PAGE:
What I didn’t understand, Julie, was the challenges that I would face here. Five months after I got here, the board decided to make some changes in the top leadership and let go the CEO and the President and COO, and asked me if I would take on the role as the COO permanently and then step in for the CEO until they found a new CEO a year later. So taking on a new organization, a new team, new board, a new faculty, and a huge operating deficit. We were in really desperate shape, financially. We were eating into our endowment, there was no strategy, there was a lot of strife between the leadership and the board. There was no communication. Morale was in the depths of issues. And so I was not only thrown into the deep end, I don’t think there was any water there. And so, was little by little, tackling just one big challenge after another. And people still reference those years that was 1999 to 2001-2, and we did it we turn this place around and obviously are who we are today.
Dr. Julie Gerberding 8:26
I had the privilege of visiting the hospital in the recent past, and not only seeing just the incredibly beautiful facility and the care that you feel the minute you walk in the door, but also the incredible research enterprise that you’ve built surrounding the Children’s Hospital and what that really means for the quality of care that you can provide. But this courage, the courage of jumping into the deep end, where did that resilience and that confidence come from?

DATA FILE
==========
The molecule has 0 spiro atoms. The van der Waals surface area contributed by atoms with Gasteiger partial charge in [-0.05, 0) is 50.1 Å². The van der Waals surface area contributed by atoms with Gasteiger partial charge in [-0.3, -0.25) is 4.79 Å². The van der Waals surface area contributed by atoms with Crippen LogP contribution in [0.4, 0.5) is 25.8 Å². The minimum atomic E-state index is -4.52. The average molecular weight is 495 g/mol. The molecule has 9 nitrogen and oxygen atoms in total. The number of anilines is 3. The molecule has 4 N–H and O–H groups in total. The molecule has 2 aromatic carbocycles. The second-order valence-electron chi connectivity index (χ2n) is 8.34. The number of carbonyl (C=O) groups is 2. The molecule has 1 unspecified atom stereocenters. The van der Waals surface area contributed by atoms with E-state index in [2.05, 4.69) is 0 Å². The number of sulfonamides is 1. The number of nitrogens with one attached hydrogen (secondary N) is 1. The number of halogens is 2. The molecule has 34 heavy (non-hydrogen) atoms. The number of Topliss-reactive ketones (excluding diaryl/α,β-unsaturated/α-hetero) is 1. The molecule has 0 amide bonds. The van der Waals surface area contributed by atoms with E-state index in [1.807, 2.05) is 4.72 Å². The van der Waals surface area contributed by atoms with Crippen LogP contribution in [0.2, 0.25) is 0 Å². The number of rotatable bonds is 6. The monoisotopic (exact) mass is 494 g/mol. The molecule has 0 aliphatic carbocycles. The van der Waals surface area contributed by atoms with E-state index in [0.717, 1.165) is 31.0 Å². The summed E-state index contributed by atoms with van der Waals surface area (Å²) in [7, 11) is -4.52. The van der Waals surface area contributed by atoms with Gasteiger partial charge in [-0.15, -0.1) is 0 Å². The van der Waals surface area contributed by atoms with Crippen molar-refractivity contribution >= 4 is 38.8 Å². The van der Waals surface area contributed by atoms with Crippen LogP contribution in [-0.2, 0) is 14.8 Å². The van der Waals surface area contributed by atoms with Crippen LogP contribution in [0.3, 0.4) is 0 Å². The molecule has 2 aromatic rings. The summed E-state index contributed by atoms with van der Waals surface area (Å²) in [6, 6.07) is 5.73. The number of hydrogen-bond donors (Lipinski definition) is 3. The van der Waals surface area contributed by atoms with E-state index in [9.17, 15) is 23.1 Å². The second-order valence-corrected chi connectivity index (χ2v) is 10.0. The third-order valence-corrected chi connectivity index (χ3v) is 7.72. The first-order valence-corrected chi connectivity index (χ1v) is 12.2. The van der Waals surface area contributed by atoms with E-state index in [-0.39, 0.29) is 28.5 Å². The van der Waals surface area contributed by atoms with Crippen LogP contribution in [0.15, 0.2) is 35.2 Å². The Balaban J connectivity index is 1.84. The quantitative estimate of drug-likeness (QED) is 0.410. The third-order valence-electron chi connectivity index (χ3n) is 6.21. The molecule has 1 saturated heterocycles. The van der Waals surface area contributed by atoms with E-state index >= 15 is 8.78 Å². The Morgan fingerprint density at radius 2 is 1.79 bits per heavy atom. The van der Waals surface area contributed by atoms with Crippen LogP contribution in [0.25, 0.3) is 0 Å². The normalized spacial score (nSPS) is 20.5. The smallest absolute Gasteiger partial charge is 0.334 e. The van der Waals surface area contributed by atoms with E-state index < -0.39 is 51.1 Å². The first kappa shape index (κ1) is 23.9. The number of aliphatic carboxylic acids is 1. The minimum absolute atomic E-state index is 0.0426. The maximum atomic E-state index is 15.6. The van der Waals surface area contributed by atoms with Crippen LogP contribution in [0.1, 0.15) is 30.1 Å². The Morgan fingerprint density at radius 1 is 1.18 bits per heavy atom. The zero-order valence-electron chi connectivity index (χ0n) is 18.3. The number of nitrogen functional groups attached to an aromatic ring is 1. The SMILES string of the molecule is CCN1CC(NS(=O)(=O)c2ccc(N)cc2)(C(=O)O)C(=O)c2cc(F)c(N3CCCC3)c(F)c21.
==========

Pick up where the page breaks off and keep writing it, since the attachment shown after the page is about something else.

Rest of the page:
Sandi Fenwick 8:52
I think it’s my parents, I think it’s my background. My grandparents were immigrants, my parents, they came with nothing, my parents did not go to college, and they obviously believed deeply in not only education, but community and people and hard work, but also self confidence. And my dad and mom said, “You can do anything you ever want to do, you can be anything you want to do. But most importantly, believe in yourself.” And those are the words that have stuck with me ever since. And as I think about the things that drive me, it’s passion. Passion for the work that you do, the purpose of the work that you do, and the courage to take on every step along the way, sort of the next hill. And we have lots of hills, Julie, you and I, many times during our career, in many of your wonderful parts of your journey. There’s always going to be a challenge, there’s always going to be a crisis, and one just has to figure out how you’re going to break it up into bite-sized pieces and and tackle it, but also always in the back of your head is do what is the right thing to do with integrity and honesty and trustworthiness. And so those are sort of characteristics that have always guided me.